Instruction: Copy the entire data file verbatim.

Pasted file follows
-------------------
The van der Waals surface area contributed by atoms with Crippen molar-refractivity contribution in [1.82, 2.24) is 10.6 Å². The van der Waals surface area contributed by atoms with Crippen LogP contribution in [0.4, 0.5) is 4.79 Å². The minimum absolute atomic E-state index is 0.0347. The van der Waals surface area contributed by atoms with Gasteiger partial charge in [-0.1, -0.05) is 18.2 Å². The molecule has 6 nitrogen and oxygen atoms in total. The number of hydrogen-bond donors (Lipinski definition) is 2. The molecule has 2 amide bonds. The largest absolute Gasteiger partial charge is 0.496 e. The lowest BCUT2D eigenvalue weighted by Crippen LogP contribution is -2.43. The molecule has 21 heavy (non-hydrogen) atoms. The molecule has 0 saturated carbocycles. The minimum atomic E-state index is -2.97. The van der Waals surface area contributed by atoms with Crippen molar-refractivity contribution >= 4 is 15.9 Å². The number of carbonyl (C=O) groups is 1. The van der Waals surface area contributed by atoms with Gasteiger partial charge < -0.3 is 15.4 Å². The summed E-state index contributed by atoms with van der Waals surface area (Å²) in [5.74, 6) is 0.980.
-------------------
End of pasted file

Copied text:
The van der Waals surface area contributed by atoms with Crippen molar-refractivity contribution in [1.82, 2.24) is 10.6 Å². The van der Waals surface area contributed by atoms with Crippen LogP contribution in [0.4, 0.5) is 4.79 Å². The minimum absolute atomic E-state index is 0.0347. The van der Waals surface area contributed by atoms with Gasteiger partial charge in [-0.1, -0.05) is 18.2 Å². The molecule has 6 nitrogen and oxygen atoms in total. The number of hydrogen-bond donors (Lipinski definition) is 2. The molecule has 2 amide bonds. The largest absolute Gasteiger partial charge is 0.496 e. The lowest BCUT2D eigenvalue weighted by Crippen LogP contribution is -2.43. The molecule has 21 heavy (non-hydrogen) atoms. The molecule has 0 saturated carbocycles. The minimum atomic E-state index is -2.97. The van der Waals surface area contributed by atoms with Crippen molar-refractivity contribution >= 4 is 15.9 Å². The number of carbonyl (C=O) groups is 1. The van der Waals surface area contributed by atoms with Gasteiger partial charge < -0.3 is 15.4 Å². The summed E-state index contributed by atoms with van der Waals surface area (Å²) in [5.74, 6) is 0.980.